Corporate brand directors need to stay the course, which means going against the flow, not following the marketing herd. Even if budgets are trimmed in some areas, there should be a core of both strategic and tactical activities that endure (the former initiatives tend to be less budget consuming even in good times).
Such brand perseverance during uncertainty will provide reassurance to the customer base—an especially critical target now—not to mention to internal stakeholders.
Rosabeth Moss Kanter cites current downturn success stories of IBM and P&G as "role models" and examples of "persistence despite obstacles." (HarvardBusiness.org)
Despite the strong economic headwinds, brand builders should remain committed to pursuing long-term visions and executing on plans while selectively, pragmatically improvising marketing tactics.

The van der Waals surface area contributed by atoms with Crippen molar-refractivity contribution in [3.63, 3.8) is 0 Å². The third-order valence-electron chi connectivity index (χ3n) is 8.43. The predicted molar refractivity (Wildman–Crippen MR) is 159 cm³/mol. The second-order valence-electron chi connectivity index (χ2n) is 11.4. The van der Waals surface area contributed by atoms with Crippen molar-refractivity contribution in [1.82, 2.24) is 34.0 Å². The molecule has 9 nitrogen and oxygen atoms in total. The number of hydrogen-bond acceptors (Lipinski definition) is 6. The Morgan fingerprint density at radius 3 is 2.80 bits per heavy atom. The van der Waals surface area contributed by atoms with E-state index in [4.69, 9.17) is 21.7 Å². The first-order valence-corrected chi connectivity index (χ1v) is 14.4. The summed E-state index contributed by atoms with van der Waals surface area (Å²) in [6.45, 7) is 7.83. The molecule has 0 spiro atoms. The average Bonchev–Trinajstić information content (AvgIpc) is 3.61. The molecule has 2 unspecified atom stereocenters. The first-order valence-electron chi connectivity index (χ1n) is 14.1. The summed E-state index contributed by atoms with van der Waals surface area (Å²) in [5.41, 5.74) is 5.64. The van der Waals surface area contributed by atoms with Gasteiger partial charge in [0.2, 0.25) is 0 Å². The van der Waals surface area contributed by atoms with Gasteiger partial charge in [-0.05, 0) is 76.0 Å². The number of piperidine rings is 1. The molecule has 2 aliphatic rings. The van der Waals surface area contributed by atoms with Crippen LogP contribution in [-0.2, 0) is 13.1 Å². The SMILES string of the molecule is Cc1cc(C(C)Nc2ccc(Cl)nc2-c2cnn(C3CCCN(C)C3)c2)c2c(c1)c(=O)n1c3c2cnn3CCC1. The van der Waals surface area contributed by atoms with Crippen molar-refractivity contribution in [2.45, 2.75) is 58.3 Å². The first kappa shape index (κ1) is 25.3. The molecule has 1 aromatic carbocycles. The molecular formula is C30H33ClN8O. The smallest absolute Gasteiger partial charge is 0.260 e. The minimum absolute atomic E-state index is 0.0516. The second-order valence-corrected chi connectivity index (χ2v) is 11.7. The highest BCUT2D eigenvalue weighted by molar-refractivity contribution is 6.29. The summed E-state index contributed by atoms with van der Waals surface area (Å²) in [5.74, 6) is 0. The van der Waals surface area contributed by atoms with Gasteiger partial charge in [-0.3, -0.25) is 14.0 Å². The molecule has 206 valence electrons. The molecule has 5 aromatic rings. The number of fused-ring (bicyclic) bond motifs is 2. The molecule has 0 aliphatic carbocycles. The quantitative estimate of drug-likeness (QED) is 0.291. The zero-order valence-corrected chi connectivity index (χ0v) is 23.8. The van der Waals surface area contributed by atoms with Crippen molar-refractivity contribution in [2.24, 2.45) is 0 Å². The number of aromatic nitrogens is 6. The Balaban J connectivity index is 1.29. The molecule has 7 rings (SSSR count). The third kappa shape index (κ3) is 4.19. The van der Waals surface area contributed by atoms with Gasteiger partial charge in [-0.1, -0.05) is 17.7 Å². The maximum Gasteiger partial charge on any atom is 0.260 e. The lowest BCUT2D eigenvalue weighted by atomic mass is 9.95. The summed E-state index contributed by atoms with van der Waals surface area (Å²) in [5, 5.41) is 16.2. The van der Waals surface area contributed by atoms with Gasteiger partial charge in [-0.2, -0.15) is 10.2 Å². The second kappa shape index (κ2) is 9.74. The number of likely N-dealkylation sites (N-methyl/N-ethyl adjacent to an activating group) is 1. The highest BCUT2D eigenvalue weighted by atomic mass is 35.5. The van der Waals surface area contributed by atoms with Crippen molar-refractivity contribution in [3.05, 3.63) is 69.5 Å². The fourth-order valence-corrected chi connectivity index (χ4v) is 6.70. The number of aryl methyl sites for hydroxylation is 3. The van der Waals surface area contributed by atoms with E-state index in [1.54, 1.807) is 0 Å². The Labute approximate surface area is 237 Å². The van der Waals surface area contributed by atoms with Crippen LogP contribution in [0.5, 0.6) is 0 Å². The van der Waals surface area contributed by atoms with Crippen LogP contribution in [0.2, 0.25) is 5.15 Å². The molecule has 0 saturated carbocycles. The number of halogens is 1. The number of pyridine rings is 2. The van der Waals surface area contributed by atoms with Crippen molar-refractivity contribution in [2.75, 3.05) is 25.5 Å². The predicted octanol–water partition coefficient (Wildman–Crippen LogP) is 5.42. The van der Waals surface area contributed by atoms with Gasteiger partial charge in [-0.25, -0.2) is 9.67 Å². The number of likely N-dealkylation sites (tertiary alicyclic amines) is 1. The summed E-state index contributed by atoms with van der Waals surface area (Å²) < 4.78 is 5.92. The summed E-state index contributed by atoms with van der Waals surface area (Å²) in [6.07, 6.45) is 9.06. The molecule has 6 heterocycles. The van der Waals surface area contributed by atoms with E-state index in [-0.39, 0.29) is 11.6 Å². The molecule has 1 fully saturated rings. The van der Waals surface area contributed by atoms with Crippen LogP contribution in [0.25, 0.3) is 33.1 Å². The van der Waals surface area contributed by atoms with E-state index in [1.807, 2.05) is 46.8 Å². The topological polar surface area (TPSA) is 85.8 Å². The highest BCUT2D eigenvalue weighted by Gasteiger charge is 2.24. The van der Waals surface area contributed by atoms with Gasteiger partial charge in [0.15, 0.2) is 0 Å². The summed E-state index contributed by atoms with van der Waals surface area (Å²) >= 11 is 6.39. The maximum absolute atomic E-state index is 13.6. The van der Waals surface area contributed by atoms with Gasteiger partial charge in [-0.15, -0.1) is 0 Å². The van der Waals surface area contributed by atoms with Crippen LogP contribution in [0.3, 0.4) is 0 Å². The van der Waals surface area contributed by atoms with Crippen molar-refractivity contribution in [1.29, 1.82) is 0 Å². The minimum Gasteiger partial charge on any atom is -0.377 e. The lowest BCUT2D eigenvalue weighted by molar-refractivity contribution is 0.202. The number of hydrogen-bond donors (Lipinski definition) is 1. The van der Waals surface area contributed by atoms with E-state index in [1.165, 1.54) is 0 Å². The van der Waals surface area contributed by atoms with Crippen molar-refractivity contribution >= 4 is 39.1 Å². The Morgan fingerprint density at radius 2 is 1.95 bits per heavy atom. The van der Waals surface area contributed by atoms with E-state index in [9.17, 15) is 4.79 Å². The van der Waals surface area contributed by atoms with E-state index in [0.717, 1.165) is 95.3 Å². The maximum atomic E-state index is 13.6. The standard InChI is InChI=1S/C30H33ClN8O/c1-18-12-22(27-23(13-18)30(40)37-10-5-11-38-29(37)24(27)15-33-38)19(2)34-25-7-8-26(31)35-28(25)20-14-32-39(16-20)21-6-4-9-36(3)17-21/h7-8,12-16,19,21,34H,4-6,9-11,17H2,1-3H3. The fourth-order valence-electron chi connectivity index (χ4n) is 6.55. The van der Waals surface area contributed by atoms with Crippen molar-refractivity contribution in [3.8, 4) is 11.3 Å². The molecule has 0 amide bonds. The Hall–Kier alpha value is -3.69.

IBM during the recessionary early 1990s and Southwest Airlines after 9/11 are examples of brands that never wavered from their long-range brand strategic compasses and profited enormously by doing so.
Some marketers have cut and will continue to cut prices. But brands (and their communications) will be judged and rewarded now by delivering on value rather than merely price. Brand leaders do need to re/define the value of their offering, but without compromising the quality and experience that customers expect or need (despite across-the-board corporate cutbacks). Harvard Business School professor John Quelch also recommends investing in opportunistic market research, since there is a real need to define "performance" and "value" and gauge what is relevant to customers in the shifting environment.
Brand owners must uphold and defend their core positioning and resist the temptation to sacrifice quality, reduce innovation efforts, or cut prices.
A study of over 1,000 companies showed that firms that cut manufacturing and administrative functions in a recession did tend to reap the benefits, whereas those that decreased spend on new-product development, quality, and marketing suffered. (PIMS)
Leading brands will stay leaders by offering and communicating their enduring relevance and point of difference. Recessions and discounts come and go, but trusted brands and their appeals tend to transcend and outlast those events.